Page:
Big O Notation

July 8th, 2019

The Big O - An Introduction

Big O notation is a mathematical notation that describes the limiting behavior of a function when the argument tends towards a particular value or infinity. It is a member of a family of notations invented by Paul Bachmann, Edmund Landau, and others, collectively called Bachmann–Landau notation or asymptotic notation. - Wikipedia

huh?

So what is the Big O and what is it used for? In short the simplest way to put it is that The Big-O is a mathematical expression used to determine how long it will take for an algorithm to run. In practice it is used to compare different functions that lead to the same end result but getting there using different approaches. > think performance <

It's common to come up with a solution to make the application work that isn't necessarily the best way of achieving the result. Let's talk about the most common types of Big O Notation

Constant Time Algorithm - O(1)

With this type of algorithm no matter how complex the function may be, it will always take roughly the same amount of time to complete the operation.

const addUpTo = n => (n * (n + 1)) / 2

In this example we can see that regardless of what 'n' equals there will be 3 operations. Let's say that in this case n = 4.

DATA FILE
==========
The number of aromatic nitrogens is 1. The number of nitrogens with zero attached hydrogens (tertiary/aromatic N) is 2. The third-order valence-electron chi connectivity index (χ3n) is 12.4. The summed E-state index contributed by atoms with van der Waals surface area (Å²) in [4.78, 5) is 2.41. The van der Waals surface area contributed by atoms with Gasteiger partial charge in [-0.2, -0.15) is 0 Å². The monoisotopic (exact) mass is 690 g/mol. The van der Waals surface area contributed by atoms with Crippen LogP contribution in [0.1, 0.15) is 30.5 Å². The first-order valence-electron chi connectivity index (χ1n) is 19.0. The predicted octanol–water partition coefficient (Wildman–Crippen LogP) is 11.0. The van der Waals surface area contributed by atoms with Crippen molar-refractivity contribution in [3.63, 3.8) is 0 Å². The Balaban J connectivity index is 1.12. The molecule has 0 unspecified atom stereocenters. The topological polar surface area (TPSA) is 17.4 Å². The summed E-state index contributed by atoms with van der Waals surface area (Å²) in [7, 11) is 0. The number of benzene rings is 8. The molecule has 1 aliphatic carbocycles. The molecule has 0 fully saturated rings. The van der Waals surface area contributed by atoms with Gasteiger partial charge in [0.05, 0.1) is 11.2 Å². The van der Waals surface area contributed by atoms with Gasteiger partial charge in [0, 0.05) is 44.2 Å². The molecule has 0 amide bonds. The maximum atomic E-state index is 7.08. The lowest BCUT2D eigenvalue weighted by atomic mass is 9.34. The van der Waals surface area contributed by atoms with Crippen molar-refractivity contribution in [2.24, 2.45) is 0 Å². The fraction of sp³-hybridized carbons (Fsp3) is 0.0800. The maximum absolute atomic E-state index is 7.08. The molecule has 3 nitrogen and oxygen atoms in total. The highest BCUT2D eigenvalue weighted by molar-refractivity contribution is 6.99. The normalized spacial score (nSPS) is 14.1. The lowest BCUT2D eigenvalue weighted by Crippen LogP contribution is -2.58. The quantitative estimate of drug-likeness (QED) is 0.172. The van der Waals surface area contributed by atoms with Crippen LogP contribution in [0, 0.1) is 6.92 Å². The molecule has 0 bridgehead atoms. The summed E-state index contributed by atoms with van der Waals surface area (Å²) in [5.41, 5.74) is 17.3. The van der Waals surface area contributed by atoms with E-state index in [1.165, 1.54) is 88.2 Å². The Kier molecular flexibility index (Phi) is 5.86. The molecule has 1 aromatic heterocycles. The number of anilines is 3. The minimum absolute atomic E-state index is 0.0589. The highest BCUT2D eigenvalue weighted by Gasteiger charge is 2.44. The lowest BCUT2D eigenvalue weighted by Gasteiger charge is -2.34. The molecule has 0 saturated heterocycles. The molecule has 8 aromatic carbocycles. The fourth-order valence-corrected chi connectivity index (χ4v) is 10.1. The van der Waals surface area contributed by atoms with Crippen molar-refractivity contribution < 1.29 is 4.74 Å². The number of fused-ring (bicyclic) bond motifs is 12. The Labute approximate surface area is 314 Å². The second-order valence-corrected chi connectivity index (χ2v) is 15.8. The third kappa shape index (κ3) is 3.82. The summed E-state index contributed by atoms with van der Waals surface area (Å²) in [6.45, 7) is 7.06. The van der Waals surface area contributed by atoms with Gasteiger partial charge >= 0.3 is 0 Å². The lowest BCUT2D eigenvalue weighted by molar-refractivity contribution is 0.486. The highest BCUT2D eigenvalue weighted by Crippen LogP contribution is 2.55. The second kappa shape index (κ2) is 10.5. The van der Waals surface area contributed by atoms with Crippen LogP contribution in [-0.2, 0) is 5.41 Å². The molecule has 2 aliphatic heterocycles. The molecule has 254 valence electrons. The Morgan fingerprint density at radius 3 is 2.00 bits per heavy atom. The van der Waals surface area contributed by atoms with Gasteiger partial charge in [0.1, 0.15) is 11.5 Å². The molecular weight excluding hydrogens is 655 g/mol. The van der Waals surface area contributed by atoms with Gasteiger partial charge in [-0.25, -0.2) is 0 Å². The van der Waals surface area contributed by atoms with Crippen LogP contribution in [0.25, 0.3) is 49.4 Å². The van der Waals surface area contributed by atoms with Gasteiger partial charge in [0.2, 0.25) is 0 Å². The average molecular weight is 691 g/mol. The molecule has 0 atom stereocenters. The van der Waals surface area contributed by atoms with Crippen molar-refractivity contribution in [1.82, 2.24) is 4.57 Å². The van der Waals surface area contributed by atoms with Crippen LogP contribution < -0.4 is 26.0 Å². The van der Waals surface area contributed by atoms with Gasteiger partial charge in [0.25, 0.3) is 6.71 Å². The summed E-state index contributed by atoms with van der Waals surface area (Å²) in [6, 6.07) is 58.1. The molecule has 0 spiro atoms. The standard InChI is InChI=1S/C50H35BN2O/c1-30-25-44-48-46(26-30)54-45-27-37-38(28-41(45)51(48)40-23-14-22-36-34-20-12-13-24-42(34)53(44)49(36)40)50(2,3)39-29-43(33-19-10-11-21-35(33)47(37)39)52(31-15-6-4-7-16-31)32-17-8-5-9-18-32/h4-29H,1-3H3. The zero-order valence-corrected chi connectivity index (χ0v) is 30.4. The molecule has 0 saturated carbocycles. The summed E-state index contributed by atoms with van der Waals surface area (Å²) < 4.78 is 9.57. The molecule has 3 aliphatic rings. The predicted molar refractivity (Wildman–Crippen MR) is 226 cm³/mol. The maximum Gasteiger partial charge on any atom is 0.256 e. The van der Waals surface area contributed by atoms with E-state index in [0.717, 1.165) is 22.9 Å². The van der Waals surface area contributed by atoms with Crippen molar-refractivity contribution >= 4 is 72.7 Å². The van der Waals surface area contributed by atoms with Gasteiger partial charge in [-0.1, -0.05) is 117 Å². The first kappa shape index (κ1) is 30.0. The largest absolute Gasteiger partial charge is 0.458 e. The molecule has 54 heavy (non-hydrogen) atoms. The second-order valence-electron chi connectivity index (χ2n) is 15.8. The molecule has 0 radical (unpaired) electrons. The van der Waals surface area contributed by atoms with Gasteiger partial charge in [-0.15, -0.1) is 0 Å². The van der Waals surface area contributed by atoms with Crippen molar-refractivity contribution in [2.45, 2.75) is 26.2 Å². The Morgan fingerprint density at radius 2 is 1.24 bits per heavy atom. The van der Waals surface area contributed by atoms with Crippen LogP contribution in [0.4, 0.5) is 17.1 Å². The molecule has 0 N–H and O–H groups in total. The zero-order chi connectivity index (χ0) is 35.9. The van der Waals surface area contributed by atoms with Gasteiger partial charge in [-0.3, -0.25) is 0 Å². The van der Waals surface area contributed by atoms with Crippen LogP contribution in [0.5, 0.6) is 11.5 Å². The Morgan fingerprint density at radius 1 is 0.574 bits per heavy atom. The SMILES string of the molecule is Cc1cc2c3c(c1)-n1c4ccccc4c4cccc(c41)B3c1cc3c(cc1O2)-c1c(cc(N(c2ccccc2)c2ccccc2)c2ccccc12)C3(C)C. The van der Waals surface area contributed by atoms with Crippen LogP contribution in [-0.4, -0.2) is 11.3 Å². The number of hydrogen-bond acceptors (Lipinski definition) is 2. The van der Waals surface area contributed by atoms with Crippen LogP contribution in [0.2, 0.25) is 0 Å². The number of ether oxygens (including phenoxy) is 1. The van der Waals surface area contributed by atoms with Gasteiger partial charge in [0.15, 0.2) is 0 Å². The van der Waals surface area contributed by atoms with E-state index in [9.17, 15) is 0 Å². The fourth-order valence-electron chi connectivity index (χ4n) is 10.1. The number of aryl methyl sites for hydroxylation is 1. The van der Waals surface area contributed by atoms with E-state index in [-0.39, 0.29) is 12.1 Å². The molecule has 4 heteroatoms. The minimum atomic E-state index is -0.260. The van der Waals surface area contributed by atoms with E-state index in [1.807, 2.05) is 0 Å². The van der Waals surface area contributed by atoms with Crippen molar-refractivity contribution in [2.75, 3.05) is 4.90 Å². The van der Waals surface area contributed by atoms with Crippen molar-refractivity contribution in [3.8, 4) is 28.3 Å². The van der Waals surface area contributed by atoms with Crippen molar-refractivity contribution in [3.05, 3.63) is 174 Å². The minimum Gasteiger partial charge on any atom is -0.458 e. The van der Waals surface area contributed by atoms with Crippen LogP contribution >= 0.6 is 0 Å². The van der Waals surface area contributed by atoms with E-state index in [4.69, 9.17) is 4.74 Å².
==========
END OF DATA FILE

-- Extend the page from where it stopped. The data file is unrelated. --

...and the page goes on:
4 * (4 + 1) / 2

This type of operation is always going to be ideal in terms of speed. It doesn't matter how big 'n' gets, this operation can be performed quickly

Linear Time Algorithm - O(n)

This algorithm takes exponentially longer to complete the bigger 'n' gets. We can rewrite the code above to illustrate the point.

In this example we are creating another function that adds up to 'n'. Let's substitute the 'n' for 4 again and see what it looks like

linear-time algorithm

As we can see with the second operation, the for loop will continue to run for as many times as 'n' equals. This second operation is how most developers would originally come to the answer (as it is most logical to follow) but for performance reasons it doesn't scale very well. What if 'n' were to equal 1000000000000. That means the for loop would iterate over and over and over and over.... you get it. In short there are no set amount of operations and takes longer to complete the larger 'n' is.

Back